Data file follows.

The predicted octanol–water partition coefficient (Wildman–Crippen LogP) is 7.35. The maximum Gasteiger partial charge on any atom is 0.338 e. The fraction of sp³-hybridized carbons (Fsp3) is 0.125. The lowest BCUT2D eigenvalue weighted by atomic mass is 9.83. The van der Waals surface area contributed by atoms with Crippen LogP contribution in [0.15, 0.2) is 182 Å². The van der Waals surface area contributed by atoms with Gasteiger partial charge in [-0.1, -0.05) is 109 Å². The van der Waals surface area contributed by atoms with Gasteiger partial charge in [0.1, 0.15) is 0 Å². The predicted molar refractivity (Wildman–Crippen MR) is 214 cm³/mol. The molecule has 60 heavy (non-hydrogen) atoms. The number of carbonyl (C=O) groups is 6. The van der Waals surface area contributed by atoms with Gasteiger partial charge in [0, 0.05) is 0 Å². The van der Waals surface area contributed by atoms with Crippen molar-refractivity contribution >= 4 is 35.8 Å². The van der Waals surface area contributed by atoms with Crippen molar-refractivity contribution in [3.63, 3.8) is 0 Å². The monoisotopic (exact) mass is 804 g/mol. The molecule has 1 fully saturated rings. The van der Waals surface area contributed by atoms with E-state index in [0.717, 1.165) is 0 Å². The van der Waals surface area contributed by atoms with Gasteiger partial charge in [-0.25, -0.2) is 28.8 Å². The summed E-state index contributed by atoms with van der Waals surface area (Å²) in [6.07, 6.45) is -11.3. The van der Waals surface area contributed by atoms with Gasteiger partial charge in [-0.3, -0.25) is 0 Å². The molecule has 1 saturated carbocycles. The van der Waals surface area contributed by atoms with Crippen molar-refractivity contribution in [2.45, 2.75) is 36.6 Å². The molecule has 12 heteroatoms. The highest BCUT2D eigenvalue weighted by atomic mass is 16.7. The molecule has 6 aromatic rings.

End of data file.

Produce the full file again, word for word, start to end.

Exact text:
The predicted octanol–water partition coefficient (Wildman–Crippen LogP) is 7.35. The maximum Gasteiger partial charge on any atom is 0.338 e. The fraction of sp³-hybridized carbons (Fsp3) is 0.125. The lowest BCUT2D eigenvalue weighted by atomic mass is 9.83. The van der Waals surface area contributed by atoms with Crippen LogP contribution in [0.15, 0.2) is 182 Å². The van der Waals surface area contributed by atoms with Gasteiger partial charge in [-0.1, -0.05) is 109 Å². The van der Waals surface area contributed by atoms with Gasteiger partial charge in [0.1, 0.15) is 0 Å². The predicted molar refractivity (Wildman–Crippen MR) is 214 cm³/mol. The molecule has 60 heavy (non-hydrogen) atoms. The number of carbonyl (C=O) groups is 6. The van der Waals surface area contributed by atoms with Gasteiger partial charge in [0, 0.05) is 0 Å². The van der Waals surface area contributed by atoms with Crippen molar-refractivity contribution >= 4 is 35.8 Å². The van der Waals surface area contributed by atoms with Crippen molar-refractivity contribution in [3.63, 3.8) is 0 Å². The monoisotopic (exact) mass is 804 g/mol. The molecule has 1 fully saturated rings. The van der Waals surface area contributed by atoms with E-state index in [0.717, 1.165) is 0 Å². The van der Waals surface area contributed by atoms with Gasteiger partial charge in [-0.25, -0.2) is 28.8 Å². The summed E-state index contributed by atoms with van der Waals surface area (Å²) in [6.07, 6.45) is -11.3. The van der Waals surface area contributed by atoms with Gasteiger partial charge in [-0.3, -0.25) is 0 Å². The molecule has 1 saturated carbocycles. The van der Waals surface area contributed by atoms with Crippen molar-refractivity contribution in [2.45, 2.75) is 36.6 Å². The molecule has 12 heteroatoms. The highest BCUT2D eigenvalue weighted by atomic mass is 16.7. The molecule has 6 aromatic rings.